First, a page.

Letter Lowe

Letter from Professor Scott Lowe   Letter from Professor Scott Lowe    

Chair, Department of Philosophy and Religion
University of North Dakota
February 1998

As we approach the twentieth anniversary of the cataclysmic end of the Peoples Temple communal experiment, it seems reasonable to expect renewed media and public interest in what has come to be the emblematic and defining event for the great American "cult" debate. Two decades ago lurid, sickening full-color images from the jungles of Guyana were splashed across the covers of Time and Newsweek and beamed into every American home on the evening news: Leo Ryan, a flamboyant California congressman, gunned down on a remote bush airstrip. The swollen bodies of hundreds of men, women, and children bloated beyond recognition, stacked in great piles, rotting in the sun. Abandoned cottages, lush green gardens, books and toys left where they were dropped, an ambitious social experiment gone horribly wrong. What madness, the media asked, could have led so many to end their lives so hideously, so far from the homes they had fled? And what lessons could this nightmare possibly hold for the rest of us–normal Americans content with normal lives–living in a different universe, a sane world of safe emotions and reasonable, well-socialized aspirations? It was all so strange, so fascinating, and so disturbing.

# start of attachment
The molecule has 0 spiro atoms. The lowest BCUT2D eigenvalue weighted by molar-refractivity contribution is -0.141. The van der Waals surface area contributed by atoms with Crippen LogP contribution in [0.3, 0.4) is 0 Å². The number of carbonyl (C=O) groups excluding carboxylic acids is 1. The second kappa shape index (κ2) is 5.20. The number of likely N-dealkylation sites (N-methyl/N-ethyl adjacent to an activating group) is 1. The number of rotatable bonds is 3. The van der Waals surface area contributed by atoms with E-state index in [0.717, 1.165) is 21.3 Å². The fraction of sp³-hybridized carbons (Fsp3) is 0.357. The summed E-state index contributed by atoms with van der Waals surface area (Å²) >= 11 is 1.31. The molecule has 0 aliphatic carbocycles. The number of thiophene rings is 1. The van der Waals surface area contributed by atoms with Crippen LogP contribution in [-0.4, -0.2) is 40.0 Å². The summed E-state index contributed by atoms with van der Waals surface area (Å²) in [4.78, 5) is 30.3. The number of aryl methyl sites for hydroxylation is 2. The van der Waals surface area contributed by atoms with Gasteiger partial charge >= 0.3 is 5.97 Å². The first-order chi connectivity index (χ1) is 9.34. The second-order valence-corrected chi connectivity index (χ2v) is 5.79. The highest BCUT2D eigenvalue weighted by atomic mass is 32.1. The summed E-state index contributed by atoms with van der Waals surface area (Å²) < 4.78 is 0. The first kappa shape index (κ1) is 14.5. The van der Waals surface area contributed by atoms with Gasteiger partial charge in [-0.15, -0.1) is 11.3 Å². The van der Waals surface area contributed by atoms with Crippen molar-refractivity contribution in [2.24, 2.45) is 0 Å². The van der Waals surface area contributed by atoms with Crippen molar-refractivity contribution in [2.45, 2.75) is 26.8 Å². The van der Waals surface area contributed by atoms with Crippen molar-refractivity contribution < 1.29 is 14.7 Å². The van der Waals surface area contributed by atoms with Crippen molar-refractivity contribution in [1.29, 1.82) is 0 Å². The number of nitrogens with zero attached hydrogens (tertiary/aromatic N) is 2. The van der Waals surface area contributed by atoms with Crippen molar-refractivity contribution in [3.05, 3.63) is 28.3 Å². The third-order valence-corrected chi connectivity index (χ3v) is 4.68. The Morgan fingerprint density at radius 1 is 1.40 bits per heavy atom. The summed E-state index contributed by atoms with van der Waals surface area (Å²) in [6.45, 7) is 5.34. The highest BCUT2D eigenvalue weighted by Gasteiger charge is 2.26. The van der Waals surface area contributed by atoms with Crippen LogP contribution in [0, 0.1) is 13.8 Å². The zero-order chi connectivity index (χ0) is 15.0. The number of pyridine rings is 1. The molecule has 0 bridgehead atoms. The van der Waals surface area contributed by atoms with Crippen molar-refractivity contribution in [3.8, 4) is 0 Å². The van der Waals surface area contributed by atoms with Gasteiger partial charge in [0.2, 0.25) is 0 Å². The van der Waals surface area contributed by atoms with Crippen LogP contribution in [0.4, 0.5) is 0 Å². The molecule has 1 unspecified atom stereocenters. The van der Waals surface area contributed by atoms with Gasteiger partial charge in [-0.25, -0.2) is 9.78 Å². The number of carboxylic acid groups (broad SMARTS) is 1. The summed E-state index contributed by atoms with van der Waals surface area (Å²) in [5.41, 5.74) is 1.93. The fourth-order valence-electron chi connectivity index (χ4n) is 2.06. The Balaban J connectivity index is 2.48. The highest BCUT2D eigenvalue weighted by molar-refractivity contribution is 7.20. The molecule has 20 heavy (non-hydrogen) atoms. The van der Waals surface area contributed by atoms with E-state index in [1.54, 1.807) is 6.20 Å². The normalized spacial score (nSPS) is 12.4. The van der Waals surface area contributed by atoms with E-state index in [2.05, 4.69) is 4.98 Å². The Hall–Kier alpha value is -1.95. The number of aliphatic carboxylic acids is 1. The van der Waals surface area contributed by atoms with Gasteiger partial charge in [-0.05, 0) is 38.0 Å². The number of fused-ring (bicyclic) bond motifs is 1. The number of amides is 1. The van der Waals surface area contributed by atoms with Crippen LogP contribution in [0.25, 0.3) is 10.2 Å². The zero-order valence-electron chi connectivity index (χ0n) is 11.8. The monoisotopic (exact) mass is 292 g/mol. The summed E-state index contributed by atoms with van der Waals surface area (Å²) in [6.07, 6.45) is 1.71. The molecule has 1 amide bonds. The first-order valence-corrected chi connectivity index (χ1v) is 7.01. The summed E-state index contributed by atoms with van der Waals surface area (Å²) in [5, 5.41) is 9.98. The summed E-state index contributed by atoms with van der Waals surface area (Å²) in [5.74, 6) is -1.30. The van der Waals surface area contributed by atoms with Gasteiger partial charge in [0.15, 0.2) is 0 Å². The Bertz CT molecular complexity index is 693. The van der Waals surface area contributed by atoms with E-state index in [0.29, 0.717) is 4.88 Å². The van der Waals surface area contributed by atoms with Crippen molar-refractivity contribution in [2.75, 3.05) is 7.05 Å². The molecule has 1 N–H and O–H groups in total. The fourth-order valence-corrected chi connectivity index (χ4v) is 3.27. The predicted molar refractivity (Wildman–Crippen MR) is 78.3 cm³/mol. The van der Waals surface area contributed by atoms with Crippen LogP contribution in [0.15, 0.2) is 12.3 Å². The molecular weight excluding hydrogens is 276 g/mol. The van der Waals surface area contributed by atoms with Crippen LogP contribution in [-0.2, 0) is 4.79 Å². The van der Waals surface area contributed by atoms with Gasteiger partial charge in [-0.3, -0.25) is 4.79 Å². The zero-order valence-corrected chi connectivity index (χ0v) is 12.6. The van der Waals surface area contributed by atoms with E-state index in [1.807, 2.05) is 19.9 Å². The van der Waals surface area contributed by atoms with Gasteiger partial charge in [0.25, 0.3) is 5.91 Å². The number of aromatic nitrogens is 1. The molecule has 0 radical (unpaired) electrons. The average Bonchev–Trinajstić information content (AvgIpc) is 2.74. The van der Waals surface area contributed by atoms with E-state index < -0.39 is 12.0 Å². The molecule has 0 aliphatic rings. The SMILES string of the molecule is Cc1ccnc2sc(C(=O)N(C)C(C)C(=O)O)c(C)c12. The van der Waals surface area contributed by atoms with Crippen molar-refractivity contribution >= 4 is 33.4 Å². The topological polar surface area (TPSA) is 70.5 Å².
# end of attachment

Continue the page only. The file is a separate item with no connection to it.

At the time, few scholars had much to say, publicly at least, about the tragedy. This left the field open for the usual cast of media pundits to spin horror tales about the dangers of charismatic leaders and socially deviant groups. The analysis was shallow and cautionary, demonizing the victims and stressing the ways they differed from the rest of us. The public wanted absolution, and the media gave it.

The study of New Religious Movements was in its infancy then, and responsible scholars were very tentative in their observations. As we have gained the wisdom of hindsight (such as it is) and have had time to refine our reflections, a more balanced picture of Jonestown has begun to emerge. It is a picture with its fair share of villains and heroes, but most importantly it is a picture that allows us to see the many members of Peoples Temple as human beings, people like ourselves, with dreams and hopes, joys and fears, loves and passions much like our own. The victims of Jonestown were not unbalanced, weak-minded, or bizarre; they were ordinary people struggling to survive in extraordinary circumstances, doing their best to remain true to deep convictions and commitments most of us still find hard to comprehend.

To the extent that this website furthers our understanding of the humanity of the citizens of Jonestown and gives us an empathetic window into their strange but oddly familiar world, it will be a success. However, do not expect to find easy answers here. Jonestown and Peoples Temple were experiments as complex and confusing as human life itself. We may never gain complete closure on the mass suicides, but we can, and should, marvel at the intensity of the community’s beliefs and feel chastened by the demonstration Jonestown provides of the power of the human will to bring forth unarguable good, unequivocal evil, and much that moves between the poles.

Scott Lowe, Ph.D.
scott_lowe@und.edu Back to the Archive Back to the Top

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